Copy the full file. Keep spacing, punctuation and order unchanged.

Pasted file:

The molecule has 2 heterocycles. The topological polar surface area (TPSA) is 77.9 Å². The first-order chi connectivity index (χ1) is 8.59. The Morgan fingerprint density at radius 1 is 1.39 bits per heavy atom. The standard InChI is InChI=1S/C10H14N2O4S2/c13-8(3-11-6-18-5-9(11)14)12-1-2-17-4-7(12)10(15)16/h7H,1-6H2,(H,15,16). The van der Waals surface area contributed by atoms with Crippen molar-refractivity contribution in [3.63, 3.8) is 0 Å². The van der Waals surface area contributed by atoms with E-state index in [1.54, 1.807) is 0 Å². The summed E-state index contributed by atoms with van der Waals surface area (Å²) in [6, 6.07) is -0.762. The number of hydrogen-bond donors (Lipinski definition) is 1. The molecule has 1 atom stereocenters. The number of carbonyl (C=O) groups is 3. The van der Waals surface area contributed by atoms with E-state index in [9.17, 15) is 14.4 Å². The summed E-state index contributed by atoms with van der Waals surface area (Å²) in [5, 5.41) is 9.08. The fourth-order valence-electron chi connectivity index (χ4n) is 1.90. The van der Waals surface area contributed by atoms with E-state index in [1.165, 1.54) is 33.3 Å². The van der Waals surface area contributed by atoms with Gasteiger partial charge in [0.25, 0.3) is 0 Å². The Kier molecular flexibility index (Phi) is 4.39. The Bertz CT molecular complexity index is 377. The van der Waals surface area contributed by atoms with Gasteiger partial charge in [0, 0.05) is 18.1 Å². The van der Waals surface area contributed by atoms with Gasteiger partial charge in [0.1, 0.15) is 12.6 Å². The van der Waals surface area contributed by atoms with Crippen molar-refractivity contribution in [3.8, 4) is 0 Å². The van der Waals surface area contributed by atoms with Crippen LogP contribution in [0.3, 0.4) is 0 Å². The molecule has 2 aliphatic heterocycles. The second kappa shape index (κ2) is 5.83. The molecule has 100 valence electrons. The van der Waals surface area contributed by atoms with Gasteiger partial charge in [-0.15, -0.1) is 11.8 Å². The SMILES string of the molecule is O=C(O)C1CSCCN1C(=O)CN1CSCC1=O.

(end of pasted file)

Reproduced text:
The molecule has 2 heterocycles. The topological polar surface area (TPSA) is 77.9 Å². The first-order chi connectivity index (χ1) is 8.59. The Morgan fingerprint density at radius 1 is 1.39 bits per heavy atom. The standard InChI is InChI=1S/C10H14N2O4S2/c13-8(3-11-6-18-5-9(11)14)12-1-2-17-4-7(12)10(15)16/h7H,1-6H2,(H,15,16). The van der Waals surface area contributed by atoms with Crippen molar-refractivity contribution in [3.63, 3.8) is 0 Å². The van der Waals surface area contributed by atoms with E-state index in [1.54, 1.807) is 0 Å². The summed E-state index contributed by atoms with van der Waals surface area (Å²) in [6, 6.07) is -0.762. The number of hydrogen-bond donors (Lipinski definition) is 1. The molecule has 1 atom stereocenters. The number of carbonyl (C=O) groups is 3. The van der Waals surface area contributed by atoms with E-state index in [9.17, 15) is 14.4 Å². The summed E-state index contributed by atoms with van der Waals surface area (Å²) in [5, 5.41) is 9.08. The fourth-order valence-electron chi connectivity index (χ4n) is 1.90. The van der Waals surface area contributed by atoms with E-state index in [1.165, 1.54) is 33.3 Å². The van der Waals surface area contributed by atoms with Gasteiger partial charge in [0.25, 0.3) is 0 Å². The Kier molecular flexibility index (Phi) is 4.39. The Bertz CT molecular complexity index is 377. The van der Waals surface area contributed by atoms with Gasteiger partial charge in [0, 0.05) is 18.1 Å². The van der Waals surface area contributed by atoms with Gasteiger partial charge in [0.1, 0.15) is 12.6 Å². The van der Waals surface area contributed by atoms with Crippen molar-refractivity contribution in [3.8, 4) is 0 Å². The van der Waals surface area contributed by atoms with Crippen LogP contribution in [0.3, 0.4) is 0 Å². The molecule has 2 aliphatic heterocycles. The second kappa shape index (κ2) is 5.83. The molecule has 100 valence electrons. The van der Waals surface area contributed by atoms with Gasteiger partial charge in [-0.15, -0.1) is 11.8 Å². The SMILES string of the molecule is O=C(O)C1CSCCN1C(=O)CN1CSCC1=O.